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Here is food for thought and reflection on the manifesto

[Topics under debate]: GOOD GOVERNANCE
___Help make this manifesto better, or accept it, and propagate it!___
>                        The Manifesto   PART I
>                        GOOD GOVERNANCE
>Today, India neither has good governance nor good economic policy.

--- why is this statement here?   what is its exact purpose?  can it not
said of any country at any time? e.g. the USA, Switzerland, Japan,
South Africa etc etc.  I.e. my point is that it is a pointless
statement which could be made about all countries at all times.

We >need
>to provide good governance first, which will be made possible by
>implementing good economic policies simultaneously.
1.      Individual Autonomy and Participative Democracy
>We believe that a radical democratization of government in India is the

>of the hour.

--- why the need of the hour?  is it so urgent?  why not the need of
the decade?

The challenge before us, the citizens, is the creation of a
>system of governance where the interests of all, rich and poor, the
>educated >as well as the illiterate, are protected, and everyone gets a

>raise his/her concerns.

-- this is platitudinous, i.e. nobody will disagree

Our government needs to protect the freedom and
>autonomy of individuals and, by implication, that of all organizations
>the people.

A government that limits itself to fulfilling the basic >mandate
>that it is entrusted to, by the ordinary citizens, the masters of our
>democracy. The mandate that is limited to protecting individual
>liberty, right to choice of enterprise, opportunity to earn a dignified

>living, and order in the society to insure peaceful coexistence of all,

>without regard to individual differences.
--- this is good above, draws upon the French and American revolutionary


In order to achieve the above mentioned objective,
a) Individuals willing
-- why not wishing/wanting  to be?

to become politicians and represent the people in
>government, must state clearly their stand on specific critical policy
>issues that are important for the citizen's day-to-day life. This
>information about the views of the candidates, along with a, published,

>detailed background information of the candidate's recent past, must be

>by the citizens to elect their best representative for the government.

>b) All government control of the media must be released back to the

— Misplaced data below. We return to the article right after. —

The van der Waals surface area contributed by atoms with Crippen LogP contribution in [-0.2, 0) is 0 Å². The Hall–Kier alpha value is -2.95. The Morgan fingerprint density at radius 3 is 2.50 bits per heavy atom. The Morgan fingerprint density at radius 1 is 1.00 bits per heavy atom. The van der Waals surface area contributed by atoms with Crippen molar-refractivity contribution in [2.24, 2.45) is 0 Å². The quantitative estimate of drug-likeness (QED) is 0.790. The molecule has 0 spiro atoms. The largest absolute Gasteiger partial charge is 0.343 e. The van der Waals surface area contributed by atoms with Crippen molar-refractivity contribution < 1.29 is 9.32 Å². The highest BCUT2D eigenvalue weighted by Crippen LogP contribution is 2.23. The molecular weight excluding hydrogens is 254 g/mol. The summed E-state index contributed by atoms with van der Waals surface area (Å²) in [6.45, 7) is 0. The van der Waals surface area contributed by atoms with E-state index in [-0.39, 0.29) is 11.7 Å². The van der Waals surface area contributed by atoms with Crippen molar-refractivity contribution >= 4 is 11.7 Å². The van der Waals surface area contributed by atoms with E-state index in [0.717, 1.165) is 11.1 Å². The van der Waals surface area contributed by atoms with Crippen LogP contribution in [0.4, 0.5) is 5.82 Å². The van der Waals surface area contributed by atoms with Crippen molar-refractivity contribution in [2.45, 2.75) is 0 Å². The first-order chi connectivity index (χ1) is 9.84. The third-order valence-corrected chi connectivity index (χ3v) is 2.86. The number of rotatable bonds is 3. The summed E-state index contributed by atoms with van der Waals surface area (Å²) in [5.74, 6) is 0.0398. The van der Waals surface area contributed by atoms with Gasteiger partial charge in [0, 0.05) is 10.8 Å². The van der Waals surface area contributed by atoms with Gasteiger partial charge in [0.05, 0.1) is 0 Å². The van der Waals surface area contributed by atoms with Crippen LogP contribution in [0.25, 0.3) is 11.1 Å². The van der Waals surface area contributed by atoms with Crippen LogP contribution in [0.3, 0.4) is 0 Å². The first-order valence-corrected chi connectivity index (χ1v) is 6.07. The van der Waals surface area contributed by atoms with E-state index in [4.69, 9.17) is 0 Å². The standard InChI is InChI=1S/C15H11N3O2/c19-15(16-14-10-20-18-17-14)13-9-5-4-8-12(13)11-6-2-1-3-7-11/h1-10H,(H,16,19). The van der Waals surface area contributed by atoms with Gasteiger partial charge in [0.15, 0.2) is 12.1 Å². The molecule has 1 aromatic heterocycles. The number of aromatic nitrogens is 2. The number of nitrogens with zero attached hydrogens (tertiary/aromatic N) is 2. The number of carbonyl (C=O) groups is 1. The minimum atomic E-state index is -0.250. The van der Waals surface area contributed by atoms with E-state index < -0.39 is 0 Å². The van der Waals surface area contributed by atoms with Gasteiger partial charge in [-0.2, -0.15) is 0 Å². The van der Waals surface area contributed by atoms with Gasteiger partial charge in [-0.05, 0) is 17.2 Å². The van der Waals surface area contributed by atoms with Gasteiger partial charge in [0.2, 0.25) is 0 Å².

-- this is a touch of the concrete .. now debate is on going in India
Prashar Bharati... the IPI statement seems to be unaware that Indian
newspapers are as free as anywhere else, that there are numerous foreign
domestic alternative newschannels today, and have been for five years
so...  .

>c) Anything more then absolutely essential personal information on
>private >citizens

-- what does this mean, if anything?

cannot be kept by the government, and the citizen would be
>to receive a copy of any information about him/her, that the government

>wants to keep.

-- there is a long and ongoing debate in India on a Freedom of
Act... why not refer to it concretely... the leading light is CR Irani.
editor of the Statesman...
>d) Unless clearly defined and approved otherwise, every public office,
>is essentially, by definition, created to serve the public, would have
>have local control via a local board of representative(s),
>from among the community of people such an organization claims to

--- what does this mean in practice in India, if anything?

>e) Local bodies and groups which involve debate on public policy, to be


--  to be encouraged by whom?  by the Union Government?  why?  how?
public funds?

>2.      National Reconciliation

>The creation of a sense of fraternity amongst peoples of India is a
>long overdue.

--- in what sense?   do we have Bengal at war with Bihar, Telegus at war

with Kannadigas?  Maharathis at war with Gujaratis?  of course not...
have, in a country of subcontinental size, local civil conflicts and
disturbances and insurgencies...  the statement makes it sound as if
what is
needed is a Saviour of India...

The task of sitting down together and discussing things
>has to be carried out very seriously. this can be done by

>a) Fostering civic institutions and think tanks in all fields, which
>interact with the people as well as with counterparts in other

--- is this to be done with public money?   why?  seems to be a recipe
over-intellectualismand rent-seeking...

>b) Promoting the spirit of volunteerism and thus enhancing social

>3.      Electoral Reform
>A legislation needs to be enacted that strictly requires individuals to

>proof of no criminal record

-- what does this mean, if anything?   no jail-time?  no charge-sheets?
FIRs?   a lot of people have spent time a little time in jail... as I
for example Smt. Sheila Dixit was arrested by the BJP Govt in UP for a
in 1990... is that a criminal record?

involving conviction of the candidate,

-- this is even worse now... nobody gets convicted in India... certainly
political criminals... so by this criterion, no progress would have been


as a
>precondition for qualification to run for any elected public office.

>Election Commission also needs a legislation requiring a mandatory
>audit of every individual political campaign committee accounts.

-- what is the present position?  What would Shri Gill say about this?

>accounts must document every small